Relief rate deliberated
The Finance Ministry is considering extending reduced liability for the land and building tax by another year to lower taxpayers' financial burdens.
The ministry's decision to reduce eligible taxpayers' liability for the land and building tax by 90% in 2020 followed the pandemic sweeping the globe, causing higher unemployment and GDP contractions.
The relief has seen local administrations incur losses of a combined 39 billion baht.
Wilawan Veerakun, deputy director-general of the Treasury Department, said an extended reduction of liability from the land and building tax is expected this year, but the rate is being deliberated.
When the full implementation of the long-awaited land and building tax will take place this year, which the Fiscal Policy Office has been trying to pass for 25 years, remains unclear.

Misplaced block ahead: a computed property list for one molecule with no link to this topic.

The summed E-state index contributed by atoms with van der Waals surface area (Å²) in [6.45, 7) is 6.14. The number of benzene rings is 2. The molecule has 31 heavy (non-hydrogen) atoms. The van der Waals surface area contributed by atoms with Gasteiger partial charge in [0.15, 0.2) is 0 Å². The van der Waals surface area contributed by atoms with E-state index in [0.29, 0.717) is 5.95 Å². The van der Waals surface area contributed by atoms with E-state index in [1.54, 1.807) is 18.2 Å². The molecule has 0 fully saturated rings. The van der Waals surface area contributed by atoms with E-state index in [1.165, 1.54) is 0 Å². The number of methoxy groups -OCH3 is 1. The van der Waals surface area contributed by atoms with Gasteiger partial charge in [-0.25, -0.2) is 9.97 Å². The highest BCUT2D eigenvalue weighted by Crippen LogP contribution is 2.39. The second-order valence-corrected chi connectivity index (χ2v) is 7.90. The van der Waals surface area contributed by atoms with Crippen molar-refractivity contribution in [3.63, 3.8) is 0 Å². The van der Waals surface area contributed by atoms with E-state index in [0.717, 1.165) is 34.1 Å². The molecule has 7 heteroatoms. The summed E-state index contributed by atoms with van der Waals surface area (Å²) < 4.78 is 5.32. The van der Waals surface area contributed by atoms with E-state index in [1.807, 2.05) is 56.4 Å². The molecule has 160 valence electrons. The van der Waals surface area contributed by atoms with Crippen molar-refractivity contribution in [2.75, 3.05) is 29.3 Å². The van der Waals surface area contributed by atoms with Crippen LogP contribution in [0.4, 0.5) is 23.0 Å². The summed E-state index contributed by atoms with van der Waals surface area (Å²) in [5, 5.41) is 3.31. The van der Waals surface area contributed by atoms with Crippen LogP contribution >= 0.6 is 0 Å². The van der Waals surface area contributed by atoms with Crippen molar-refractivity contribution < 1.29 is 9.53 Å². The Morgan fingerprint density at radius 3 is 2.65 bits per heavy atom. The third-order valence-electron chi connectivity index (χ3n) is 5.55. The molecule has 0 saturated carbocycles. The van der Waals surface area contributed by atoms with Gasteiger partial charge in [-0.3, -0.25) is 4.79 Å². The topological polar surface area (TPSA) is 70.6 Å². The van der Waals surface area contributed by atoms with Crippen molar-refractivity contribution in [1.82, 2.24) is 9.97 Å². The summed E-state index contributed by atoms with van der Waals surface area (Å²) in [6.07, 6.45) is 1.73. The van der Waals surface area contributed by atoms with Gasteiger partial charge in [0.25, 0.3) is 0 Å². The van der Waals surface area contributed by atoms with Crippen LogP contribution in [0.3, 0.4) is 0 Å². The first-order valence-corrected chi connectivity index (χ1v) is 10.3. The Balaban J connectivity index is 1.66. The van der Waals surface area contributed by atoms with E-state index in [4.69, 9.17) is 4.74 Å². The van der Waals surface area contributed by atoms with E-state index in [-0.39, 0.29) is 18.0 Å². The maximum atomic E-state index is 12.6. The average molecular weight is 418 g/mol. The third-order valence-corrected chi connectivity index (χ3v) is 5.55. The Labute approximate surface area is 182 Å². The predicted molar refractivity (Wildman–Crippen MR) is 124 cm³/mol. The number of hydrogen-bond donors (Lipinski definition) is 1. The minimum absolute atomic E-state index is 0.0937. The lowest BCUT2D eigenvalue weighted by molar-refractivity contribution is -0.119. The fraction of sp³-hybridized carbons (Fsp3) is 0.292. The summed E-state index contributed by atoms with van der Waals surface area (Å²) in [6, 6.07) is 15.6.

The Finance Ministry has approved postponing the use of new land appraisal prices, set to take effect in 2020-23, for another year.
The Treasury Department will continue to temporarily adopt land appraisal prices used in 2016-19 this year.
The new appraisal process started in 2018, using a valuation base for 2020-23, but the growth of land prices is not expected to rise by 7-8% on average because of the economic slowdown, said Ms Wilawan. Land prices for some state-owned development areas could exceed beyond the evaluated prices in 2022, she said.
The department will assess whether to adopt the use of new land appraisal prices late in 2021 or early 2022, said Yuttana Yimgarund, director-general at the Treasury Department.